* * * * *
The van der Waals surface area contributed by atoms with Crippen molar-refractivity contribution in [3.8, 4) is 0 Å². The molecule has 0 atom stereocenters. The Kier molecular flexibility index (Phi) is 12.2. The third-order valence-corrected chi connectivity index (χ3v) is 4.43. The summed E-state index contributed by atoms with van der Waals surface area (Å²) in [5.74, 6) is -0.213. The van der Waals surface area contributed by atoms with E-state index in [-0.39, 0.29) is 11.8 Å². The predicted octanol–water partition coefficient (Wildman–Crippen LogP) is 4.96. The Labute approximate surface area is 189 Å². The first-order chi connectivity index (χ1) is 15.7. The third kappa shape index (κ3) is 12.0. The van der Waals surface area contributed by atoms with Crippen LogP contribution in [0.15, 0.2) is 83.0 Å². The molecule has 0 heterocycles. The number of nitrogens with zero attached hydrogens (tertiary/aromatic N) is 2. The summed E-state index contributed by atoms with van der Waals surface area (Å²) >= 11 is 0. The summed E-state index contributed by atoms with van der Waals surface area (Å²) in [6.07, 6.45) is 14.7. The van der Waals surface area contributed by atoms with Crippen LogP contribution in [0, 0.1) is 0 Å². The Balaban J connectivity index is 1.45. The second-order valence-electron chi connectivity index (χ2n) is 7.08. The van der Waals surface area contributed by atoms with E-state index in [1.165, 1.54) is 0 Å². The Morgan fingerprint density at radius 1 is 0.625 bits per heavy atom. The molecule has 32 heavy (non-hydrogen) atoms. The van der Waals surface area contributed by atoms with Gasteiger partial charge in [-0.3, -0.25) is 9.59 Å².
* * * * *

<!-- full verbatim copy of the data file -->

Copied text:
The van der Waals surface area contributed by atoms with Crippen molar-refractivity contribution in [3.8, 4) is 0 Å². The molecule has 0 atom stereocenters. The Kier molecular flexibility index (Phi) is 12.2. The third-order valence-corrected chi connectivity index (χ3v) is 4.43. The summed E-state index contributed by atoms with van der Waals surface area (Å²) in [5.74, 6) is -0.213. The van der Waals surface area contributed by atoms with E-state index in [-0.39, 0.29) is 11.8 Å². The predicted octanol–water partition coefficient (Wildman–Crippen LogP) is 4.96. The Labute approximate surface area is 189 Å². The first-order chi connectivity index (χ1) is 15.7. The third kappa shape index (κ3) is 12.0. The van der Waals surface area contributed by atoms with Crippen LogP contribution in [0.15, 0.2) is 83.0 Å². The molecule has 0 heterocycles. The number of nitrogens with zero attached hydrogens (tertiary/aromatic N) is 2. The summed E-state index contributed by atoms with van der Waals surface area (Å²) >= 11 is 0. The summed E-state index contributed by atoms with van der Waals surface area (Å²) in [6.07, 6.45) is 14.7. The van der Waals surface area contributed by atoms with Crippen LogP contribution in [0, 0.1) is 0 Å². The Balaban J connectivity index is 1.45. The second-order valence-electron chi connectivity index (χ2n) is 7.08. The van der Waals surface area contributed by atoms with E-state index in [1.165, 1.54) is 0 Å². The Morgan fingerprint density at radius 1 is 0.625 bits per heavy atom. The molecule has 32 heavy (non-hydrogen) atoms. The van der Waals surface area contributed by atoms with Gasteiger partial charge in [-0.3, -0.25) is 9.59 Å².